How to survive (if not prevent) a breach

September 25, 2013 in Medical Technology

Security breaches are no fun. Your organization’s name is splashed all over the news. Your reputation takes a hit. Your patients’ trust is eroded. And the prospect of a hefty monetary settlement is something few want to think about. But it’s not the end of the world.

At the HIMSS Media/Healthcare IT News Privacy Security Forum in Boston on Tuesday, a hospital CIO, a compliance expert and a law enforcement official offered a primer for preparing for and, hopefully, preventing a security breach. They also offered some tips for making the most of the situation should the unwelcome event occur.

In a session titled, “Preparing Now for How to Respond to the Security Breach You Hope Never Happens,” Forest Blanton, senior vice president and CIO at Hollywood, Fla.-based Memorial Healthcare System; Nicole Keefe, director of IT at Santa Barbara, Calif.-based compliance consultants Novacoast; and Steve Morreale, chair of the criminal justice department at Worcester (Mass.) State University – and a former special agent at U.S. Department of Health and Human Services’ Office for Civil Rights – had some advice for healthcare organizations: prepare, and don’t panic.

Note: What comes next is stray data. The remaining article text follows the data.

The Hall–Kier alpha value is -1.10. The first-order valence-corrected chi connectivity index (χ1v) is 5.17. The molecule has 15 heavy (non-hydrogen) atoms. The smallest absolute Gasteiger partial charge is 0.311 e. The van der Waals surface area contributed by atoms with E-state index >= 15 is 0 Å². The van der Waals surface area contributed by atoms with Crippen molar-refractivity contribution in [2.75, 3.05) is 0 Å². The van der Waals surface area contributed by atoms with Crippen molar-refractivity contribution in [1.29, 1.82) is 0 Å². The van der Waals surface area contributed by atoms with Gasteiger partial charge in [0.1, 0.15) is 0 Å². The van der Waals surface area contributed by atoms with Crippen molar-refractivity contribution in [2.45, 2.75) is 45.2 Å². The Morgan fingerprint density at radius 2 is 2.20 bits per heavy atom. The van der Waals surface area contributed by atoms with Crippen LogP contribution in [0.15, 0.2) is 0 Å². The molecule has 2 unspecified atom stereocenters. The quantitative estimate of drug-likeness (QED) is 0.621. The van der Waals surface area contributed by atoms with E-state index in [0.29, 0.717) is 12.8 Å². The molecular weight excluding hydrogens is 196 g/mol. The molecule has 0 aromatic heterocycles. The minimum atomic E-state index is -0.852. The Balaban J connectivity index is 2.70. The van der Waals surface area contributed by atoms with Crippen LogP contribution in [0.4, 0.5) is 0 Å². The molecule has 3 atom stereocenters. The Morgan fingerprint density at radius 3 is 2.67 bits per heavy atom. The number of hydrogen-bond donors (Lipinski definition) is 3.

The great danger of a security breach, of course, lies in the “the unknown unknown,” as panel moderator Jon Hale, vice president of security practice at Attachmate, put it.

That’s why it’s of utmost importance to familiarize yourself with HIPAA and subject your organization to a rigorous risk assessment. That includes getting definitive answers to two questions, said Keefe: “Where does the data lie, and who’s touching the data?”

And the key to an effective assessment is to always be assessing, she said: “We see a lot of people scrambling around to make risk assessments at the time they need to be compliant – then it falls by the wayside, it’s not an ongoing process.”

With employees handling data every day, we can’t simply “look at an assessment just like a checklist,” said Blanton – a once-and-done review to make sure that technology systems are sound and compliant.

Indeed, the most damaging security problems are often “low-tech,” he said, and can happen on any given day – employees stealing copies of face sheets, for example, or taking pictures with camera phones.

Health organizations “need to be concerned about identifying problems beforehand” and then being constantly vigilant about new ones that might crop up, said Morreale. “Know what you don’t know.”

It’s crucial, he said, to recognize “what you have that other people might find useful.” Social security numbers and addresses, especially those of elderly patients, are like catnip to malefactors.

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